When we do this, we have to do it right. It’s not an easy task. Do you best serve the cause by shocking people with the depth of poverty suffered by people a whole world away? Or do you encourage positive feelings by emphasizing the good that you, as a donor, can do? Or do you appeal to the Western desire to be heroic, a kind of humanitarian super-star like George Clooney or the notorious makers of the Kony12 video?

All of these ‘trends’ in humanitarian advertising can do a lot of damage, and miss the mark entirely: letting people know that that others—just as human as they are—are suffering and could be helped. It’s incredible to think that such a simple message can be so difficult to convey without demonstrating the worst tendencies in our culture

Saturday, June 16, 2012

Ethiopia: A ‘Simple Repair’ is Success Beyond Measure

A professor from McGill who recently traveled to Ethiopia to evaluate our work helping the poor to develop clean water systems in their villages observed something that he found very encouraging.

When a tap on a system broke, the villagers organized someone to leave the village, purchase a replacement in the correct model, and install it upon his or her return. Of course that’s what they did, you might be saying. But this simple act of repairing a tap demonstrated something profound, a milestone that the community had reached in the non-linear and often-bewildering journey out of chronic poverty. They might have gotten their water system installed but never reached this milestone and then in five to ten years time they would be a community with a broken-down system and a sense of poverty more firmly entrenched than ever.

Jeffery Matuella writes an illuminating article for the publication D+C about the kind of ‘development’ that can lead to an even deeper kind of poverty. He describes a community called Bluefield in Nicaragua who resists tackling the problem of contaminated water by investing into an enterprise that would produce ceramic filters and teach poor people how to use them.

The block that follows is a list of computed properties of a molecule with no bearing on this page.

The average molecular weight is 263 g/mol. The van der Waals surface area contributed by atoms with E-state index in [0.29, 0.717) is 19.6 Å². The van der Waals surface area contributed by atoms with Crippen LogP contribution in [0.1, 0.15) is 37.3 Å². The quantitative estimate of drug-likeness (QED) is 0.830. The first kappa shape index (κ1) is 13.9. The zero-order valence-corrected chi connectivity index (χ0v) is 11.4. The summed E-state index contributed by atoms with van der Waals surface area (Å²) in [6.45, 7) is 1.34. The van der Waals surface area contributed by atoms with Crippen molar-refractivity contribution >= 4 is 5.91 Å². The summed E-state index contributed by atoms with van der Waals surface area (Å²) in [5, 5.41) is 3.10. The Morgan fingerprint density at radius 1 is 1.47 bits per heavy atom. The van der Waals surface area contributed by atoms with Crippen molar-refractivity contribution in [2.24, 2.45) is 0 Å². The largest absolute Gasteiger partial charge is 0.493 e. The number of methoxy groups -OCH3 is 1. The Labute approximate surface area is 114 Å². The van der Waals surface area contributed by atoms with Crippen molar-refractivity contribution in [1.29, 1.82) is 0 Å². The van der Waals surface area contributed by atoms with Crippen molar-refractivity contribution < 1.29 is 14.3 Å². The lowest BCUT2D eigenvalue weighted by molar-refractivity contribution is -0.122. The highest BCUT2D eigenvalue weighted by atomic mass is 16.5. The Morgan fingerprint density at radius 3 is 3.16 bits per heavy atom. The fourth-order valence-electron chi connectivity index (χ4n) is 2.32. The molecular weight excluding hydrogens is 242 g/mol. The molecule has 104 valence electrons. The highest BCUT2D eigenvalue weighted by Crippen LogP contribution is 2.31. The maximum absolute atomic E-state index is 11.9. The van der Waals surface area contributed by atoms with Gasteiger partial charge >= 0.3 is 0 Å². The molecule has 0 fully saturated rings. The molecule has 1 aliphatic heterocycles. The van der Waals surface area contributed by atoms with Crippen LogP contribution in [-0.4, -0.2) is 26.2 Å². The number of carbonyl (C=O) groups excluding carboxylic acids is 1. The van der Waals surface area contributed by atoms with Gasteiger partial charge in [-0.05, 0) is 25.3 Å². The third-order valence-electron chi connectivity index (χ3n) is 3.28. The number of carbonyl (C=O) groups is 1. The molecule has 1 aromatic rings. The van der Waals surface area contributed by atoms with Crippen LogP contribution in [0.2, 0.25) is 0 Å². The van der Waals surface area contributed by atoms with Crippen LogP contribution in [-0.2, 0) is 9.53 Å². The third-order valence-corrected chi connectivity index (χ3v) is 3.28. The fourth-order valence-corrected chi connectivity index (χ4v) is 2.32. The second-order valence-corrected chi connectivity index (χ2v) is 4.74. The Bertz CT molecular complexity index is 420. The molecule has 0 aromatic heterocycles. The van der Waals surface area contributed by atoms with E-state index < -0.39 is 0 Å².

As it turns out, the community was turned off of the idea because UNICEF at one point chose to import filters from the United States and distribute them to everybody in Bluefield. UNICEF did not teach people how to use the filters and, as Matuella writes “[they] gave the people very little incentive to actually use the filters. People value things in proportion to the sacrifice they invested to obtain them. The filters were likely perceived to be worth exactly what the recipients paid in effort and money: nothing.” Like manna from heaven, the filters came raining down on the people of Bluefield. And UNICEF did little to dispel the notion of aid organizations as God-like, vast in their power, arbitrary and mysterious in their doings. The filters eventually broke or were discarded and the reaction, by and large, was shrugging. So when a clean-water plan that required greater ownership and local initiative was presented to the people, they rejected it. Why? They had been made to believe that a ‘clean water’ initiative was something that big, powerful, aid organizations did—not they themselves—and because these initiatives were shown to ‘not work’ and not be worth the effort.